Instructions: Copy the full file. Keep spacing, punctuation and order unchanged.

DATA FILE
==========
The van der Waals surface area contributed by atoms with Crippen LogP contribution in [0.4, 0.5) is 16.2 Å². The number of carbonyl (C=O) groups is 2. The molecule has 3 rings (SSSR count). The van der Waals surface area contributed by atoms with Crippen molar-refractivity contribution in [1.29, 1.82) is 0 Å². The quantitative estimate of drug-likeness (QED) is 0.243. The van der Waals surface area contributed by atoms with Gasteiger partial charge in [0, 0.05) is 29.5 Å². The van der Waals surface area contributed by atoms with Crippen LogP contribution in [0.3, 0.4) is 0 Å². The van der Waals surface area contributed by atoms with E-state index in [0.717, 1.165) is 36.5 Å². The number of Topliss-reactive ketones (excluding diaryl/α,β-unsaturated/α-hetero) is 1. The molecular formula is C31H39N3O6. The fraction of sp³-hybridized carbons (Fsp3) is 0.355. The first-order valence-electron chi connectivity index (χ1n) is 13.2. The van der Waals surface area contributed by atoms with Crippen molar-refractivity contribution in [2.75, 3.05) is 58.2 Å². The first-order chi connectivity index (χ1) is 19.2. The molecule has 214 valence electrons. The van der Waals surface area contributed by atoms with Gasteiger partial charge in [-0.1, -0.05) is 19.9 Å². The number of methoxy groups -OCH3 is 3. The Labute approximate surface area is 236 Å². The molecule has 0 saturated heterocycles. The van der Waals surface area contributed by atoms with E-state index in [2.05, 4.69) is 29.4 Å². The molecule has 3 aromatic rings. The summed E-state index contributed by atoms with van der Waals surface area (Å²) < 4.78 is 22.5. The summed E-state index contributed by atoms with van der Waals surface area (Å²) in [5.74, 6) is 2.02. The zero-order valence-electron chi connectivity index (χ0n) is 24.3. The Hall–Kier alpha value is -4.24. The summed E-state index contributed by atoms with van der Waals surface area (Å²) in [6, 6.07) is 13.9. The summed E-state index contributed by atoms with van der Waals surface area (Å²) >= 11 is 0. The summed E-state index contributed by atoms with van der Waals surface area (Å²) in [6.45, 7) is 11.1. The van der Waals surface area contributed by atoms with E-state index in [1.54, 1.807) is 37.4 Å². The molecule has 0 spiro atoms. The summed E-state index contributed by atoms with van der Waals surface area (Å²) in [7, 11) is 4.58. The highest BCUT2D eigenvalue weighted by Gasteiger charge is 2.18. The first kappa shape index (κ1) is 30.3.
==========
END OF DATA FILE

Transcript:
The van der Waals surface area contributed by atoms with Crippen LogP contribution in [0.4, 0.5) is 16.2 Å². The number of carbonyl (C=O) groups is 2. The molecule has 3 rings (SSSR count). The van der Waals surface area contributed by atoms with Crippen molar-refractivity contribution in [1.29, 1.82) is 0 Å². The quantitative estimate of drug-likeness (QED) is 0.243. The van der Waals surface area contributed by atoms with Gasteiger partial charge in [0, 0.05) is 29.5 Å². The van der Waals surface area contributed by atoms with Crippen LogP contribution in [0.3, 0.4) is 0 Å². The van der Waals surface area contributed by atoms with E-state index in [0.717, 1.165) is 36.5 Å². The number of Topliss-reactive ketones (excluding diaryl/α,β-unsaturated/α-hetero) is 1. The molecular formula is C31H39N3O6. The fraction of sp³-hybridized carbons (Fsp3) is 0.355. The first-order valence-electron chi connectivity index (χ1n) is 13.2. The van der Waals surface area contributed by atoms with Crippen molar-refractivity contribution in [2.75, 3.05) is 58.2 Å². The first-order chi connectivity index (χ1) is 19.2. The molecule has 214 valence electrons. The van der Waals surface area contributed by atoms with Gasteiger partial charge in [-0.1, -0.05) is 19.9 Å². The number of methoxy groups -OCH3 is 3. The Labute approximate surface area is 236 Å². The molecule has 0 saturated heterocycles. The van der Waals surface area contributed by atoms with E-state index in [2.05, 4.69) is 29.4 Å². The molecule has 3 aromatic rings. The summed E-state index contributed by atoms with van der Waals surface area (Å²) < 4.78 is 22.5. The summed E-state index contributed by atoms with van der Waals surface area (Å²) in [5.74, 6) is 2.02. The zero-order valence-electron chi connectivity index (χ0n) is 24.3. The Hall–Kier alpha value is -4.24. The summed E-state index contributed by atoms with van der Waals surface area (Å²) in [6, 6.07) is 13.9. The summed E-state index contributed by atoms with van der Waals surface area (Å²) >= 11 is 0. The summed E-state index contributed by atoms with van der Waals surface area (Å²) in [6.45, 7) is 11.1. The van der Waals surface area contributed by atoms with E-state index in [1.54, 1.807) is 37.4 Å². The molecule has 0 spiro atoms. The summed E-state index contributed by atoms with van der Waals surface area (Å²) in [7, 11) is 4.58. The highest BCUT2D eigenvalue weighted by Gasteiger charge is 2.18. The first kappa shape index (κ1) is 30.3.